Collaborative Divorce May Not Be Right For You

Collaborative Divorce is a form of private dispute resolution where you and your spouse agree to use your attorneys solely for the purpose of reaching an out-of-court agreement.  Collaborative Divorce is not for everyone.  Though Collaborative Divorce has worked for thousands of families around the world, it may not be the right process for you.

This article explores whether Collaborative Divorce may not be right for you.

You want your “Day in Court”

You may want your “Day in Court.”  You may feel that, if only you could get in front of a judge, he or she would, of course, see the heroism innate in your positions and the dastardly deeds committed by your spouse.

What most litigants do not realize is that it can take months, or even years, to get in front of a judge to make final decisions regarding your divorce.  And that time in front of a judge can be quite limited, meaning you will only be able to tell the judge a small part of your marital story.  And it is up to the judge to determine which parts are relevant.  Last year, I created the following video to demonstrate this dilemma:

In Collaborative Divorce, judges do not decide outcomes.  You and your spouse decide outcomes.  The only time you go in front of a judge is when you and your spouse have already reached an agreement.

So, if you want your “Day in Court,” Collaborative Divorce may not be right for you.

You refuse to disclose your finances to your spouse

A cornerstone of Collaborative Divorce is transparency between spouses.  The idea is that, to determine how assets and debts are to be divided and support to be calculated, first both of you have to know about the marital finances.  In Collaborative Divorce, this is oftentimes done with the aid of a Neutral Financial Professional.

And because a judge is not involved to hold spouses in contempt, we rely on the commitment of the spouses to be transparent (though the Neutral Financial Professional can oftentimes help determine if a spouse is hiding assets).

The truth is that financial transparency is also part of a court-based divorce.  In Florida, Rule 12.285 of the Florida Family Law Rules of Procedure require a mandatory disclosure of certain information.  The difference is in how that information is shared.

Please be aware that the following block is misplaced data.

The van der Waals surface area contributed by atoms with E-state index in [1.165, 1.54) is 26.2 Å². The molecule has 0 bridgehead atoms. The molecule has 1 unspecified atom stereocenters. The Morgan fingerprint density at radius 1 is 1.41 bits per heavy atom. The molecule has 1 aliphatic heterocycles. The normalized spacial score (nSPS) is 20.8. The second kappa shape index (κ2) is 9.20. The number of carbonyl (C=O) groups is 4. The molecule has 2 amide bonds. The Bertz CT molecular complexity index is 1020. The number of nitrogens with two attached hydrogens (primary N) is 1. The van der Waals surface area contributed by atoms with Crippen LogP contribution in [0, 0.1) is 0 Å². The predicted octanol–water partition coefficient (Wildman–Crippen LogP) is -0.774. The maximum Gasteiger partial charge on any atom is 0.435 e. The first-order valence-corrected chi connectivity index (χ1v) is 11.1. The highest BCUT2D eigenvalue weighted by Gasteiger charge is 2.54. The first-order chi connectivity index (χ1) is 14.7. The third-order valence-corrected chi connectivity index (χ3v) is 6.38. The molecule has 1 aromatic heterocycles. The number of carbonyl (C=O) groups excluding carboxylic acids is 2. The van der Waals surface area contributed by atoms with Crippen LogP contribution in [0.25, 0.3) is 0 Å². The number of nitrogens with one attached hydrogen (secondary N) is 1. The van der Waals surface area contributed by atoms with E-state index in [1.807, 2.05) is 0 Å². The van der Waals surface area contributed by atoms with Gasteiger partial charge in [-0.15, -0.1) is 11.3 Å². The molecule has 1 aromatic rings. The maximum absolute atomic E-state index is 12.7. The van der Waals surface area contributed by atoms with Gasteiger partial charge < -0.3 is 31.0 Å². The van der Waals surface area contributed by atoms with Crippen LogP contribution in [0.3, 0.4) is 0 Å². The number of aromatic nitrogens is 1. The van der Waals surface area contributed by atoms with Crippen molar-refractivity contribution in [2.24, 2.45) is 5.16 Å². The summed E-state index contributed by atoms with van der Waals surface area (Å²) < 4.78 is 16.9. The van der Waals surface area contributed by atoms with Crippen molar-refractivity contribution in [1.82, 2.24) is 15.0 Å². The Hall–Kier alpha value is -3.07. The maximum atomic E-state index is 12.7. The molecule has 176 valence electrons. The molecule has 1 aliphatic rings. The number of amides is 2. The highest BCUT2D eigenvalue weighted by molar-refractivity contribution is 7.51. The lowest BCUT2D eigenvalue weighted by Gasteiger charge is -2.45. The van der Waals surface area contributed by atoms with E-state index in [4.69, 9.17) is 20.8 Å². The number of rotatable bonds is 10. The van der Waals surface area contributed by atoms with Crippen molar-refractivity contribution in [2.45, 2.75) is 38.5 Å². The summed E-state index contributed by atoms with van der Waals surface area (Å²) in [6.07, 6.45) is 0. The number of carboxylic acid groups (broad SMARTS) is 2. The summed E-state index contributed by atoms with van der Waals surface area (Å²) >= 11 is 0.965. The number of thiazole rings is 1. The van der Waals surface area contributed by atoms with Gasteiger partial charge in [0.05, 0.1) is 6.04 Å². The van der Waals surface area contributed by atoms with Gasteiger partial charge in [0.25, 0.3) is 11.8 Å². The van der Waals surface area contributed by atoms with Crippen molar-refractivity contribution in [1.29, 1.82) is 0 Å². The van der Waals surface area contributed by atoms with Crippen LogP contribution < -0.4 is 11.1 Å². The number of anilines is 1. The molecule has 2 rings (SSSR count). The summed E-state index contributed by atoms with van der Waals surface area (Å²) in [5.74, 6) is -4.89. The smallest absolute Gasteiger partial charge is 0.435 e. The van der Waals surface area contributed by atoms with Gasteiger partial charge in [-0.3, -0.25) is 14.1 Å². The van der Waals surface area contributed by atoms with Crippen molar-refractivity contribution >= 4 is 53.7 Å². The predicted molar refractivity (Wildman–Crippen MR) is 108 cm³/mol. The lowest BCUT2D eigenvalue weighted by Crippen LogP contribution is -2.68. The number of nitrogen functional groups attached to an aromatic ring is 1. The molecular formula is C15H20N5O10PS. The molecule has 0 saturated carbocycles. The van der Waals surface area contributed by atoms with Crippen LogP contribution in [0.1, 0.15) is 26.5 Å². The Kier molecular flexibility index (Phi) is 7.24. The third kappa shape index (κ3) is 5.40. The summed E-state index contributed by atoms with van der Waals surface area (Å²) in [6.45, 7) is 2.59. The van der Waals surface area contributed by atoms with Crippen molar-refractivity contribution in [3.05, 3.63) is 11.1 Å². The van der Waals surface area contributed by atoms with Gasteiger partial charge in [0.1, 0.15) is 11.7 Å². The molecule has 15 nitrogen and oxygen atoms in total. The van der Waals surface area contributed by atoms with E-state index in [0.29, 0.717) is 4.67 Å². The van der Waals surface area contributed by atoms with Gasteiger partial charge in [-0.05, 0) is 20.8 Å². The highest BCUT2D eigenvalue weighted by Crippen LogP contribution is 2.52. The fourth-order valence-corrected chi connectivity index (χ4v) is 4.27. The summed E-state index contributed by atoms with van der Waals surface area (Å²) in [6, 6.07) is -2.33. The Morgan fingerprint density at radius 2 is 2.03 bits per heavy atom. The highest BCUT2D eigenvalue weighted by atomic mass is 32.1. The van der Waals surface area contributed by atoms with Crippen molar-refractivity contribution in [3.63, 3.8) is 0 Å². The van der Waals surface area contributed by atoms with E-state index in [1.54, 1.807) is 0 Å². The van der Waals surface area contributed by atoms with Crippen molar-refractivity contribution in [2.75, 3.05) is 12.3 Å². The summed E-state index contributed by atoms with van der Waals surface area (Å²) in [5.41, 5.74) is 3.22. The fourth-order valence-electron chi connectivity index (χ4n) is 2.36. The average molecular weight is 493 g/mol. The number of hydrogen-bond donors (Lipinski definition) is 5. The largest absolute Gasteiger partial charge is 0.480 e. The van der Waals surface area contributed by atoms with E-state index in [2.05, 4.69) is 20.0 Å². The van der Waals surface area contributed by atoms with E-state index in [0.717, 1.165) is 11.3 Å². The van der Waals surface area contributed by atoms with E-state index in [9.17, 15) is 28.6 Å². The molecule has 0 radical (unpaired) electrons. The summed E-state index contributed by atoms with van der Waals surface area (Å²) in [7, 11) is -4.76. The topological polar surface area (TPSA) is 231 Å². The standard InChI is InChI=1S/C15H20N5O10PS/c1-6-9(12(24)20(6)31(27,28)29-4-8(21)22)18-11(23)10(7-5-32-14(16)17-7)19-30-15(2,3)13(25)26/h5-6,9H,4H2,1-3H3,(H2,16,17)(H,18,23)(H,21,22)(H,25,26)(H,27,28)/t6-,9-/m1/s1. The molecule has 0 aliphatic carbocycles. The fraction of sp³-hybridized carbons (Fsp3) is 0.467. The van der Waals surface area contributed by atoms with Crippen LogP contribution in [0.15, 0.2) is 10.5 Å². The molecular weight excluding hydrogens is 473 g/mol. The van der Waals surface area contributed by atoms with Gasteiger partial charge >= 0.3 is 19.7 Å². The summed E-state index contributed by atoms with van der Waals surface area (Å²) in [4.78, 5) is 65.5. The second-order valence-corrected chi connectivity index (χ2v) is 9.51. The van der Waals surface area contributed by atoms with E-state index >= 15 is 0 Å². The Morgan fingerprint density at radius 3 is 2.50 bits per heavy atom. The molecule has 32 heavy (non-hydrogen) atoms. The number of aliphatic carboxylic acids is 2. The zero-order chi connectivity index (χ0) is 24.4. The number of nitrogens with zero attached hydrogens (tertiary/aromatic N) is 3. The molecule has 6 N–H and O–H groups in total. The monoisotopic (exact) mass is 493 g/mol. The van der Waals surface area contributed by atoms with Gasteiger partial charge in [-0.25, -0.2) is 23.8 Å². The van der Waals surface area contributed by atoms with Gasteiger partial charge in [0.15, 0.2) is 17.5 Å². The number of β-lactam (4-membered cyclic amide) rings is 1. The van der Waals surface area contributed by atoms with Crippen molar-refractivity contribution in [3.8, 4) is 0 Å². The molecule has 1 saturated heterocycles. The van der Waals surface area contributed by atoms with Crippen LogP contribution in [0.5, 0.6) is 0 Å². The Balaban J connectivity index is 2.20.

In a court-based divorce, it is common for a lawyer to serve a Request for Production of Documents in conducting a fishing expedition on finances.  Oftentimes the other lawyer will provide some, but not nearly all, of the requested documents.  The original lawyer will then file a Motion to Compel disclosure of the remaining documents, and then will have a hearing.  The judge will typically order the responding spouse to provide most, if not all, of the remaining requested documents.  But, still, many times not all documents are subsequently disclosed, and so the original lawyer will then file a Motion for Contempt.  A hearing will be held, reaffirming that more documents need to be disclosed.  The the original lawyer will file a Motion for Attorneys’ Fees, and a third hearing will be scheduled.

In contrast, in Collaborative Divorce, one lawyer may ask the other lawyer for documents, and the lawyer, with the help of the client, readily complies.  That is the transparency required in the Collaborative Process.

If you are not willing to be transparent, Collaborative Divorce is not right for you.

You are looking to punish your spouse

You are probably hurt and even angry.  Divorce is painful, and the circumstances leading up to divorce can be enraging.  You may even want to punish your spouse.

Here are some questions you should consider:

  • Do you want to punish your spouse more than you want to move on with your life?
  • Do you want to punish your spouse more than you want your children to be happy and healthy?
  • Do you want to spend large sums of money on punishing your spouse, diminishing the amount of funds you have when the divorce is over?

If the answer to any of these questions is yes, then Collaborative Divorce is probably not for you.  The purpose of Collaborative Divorce is to help families reach an amicable, durable agreement so your family can head towards a better future.  Punishment of a spouse is not in line with this purpose.

Speak with a Collaborative Lawyer

Collaborative Divorce is not for everyone.  It may not be right for you.  The best way to find out is to speak with a Collaborative Lawyer.

Adam B. Cordover is co-author with Forrest S. Mosten of an American Bar Association book on Building A Successful Collaborative Family Law Practice (ABA 2018).  Adam is a member of the Board of Directors of the International Academy of Collaborative Professionals and instructor for the Leadership Institute of the Florida Academy of Collaborative Professionals.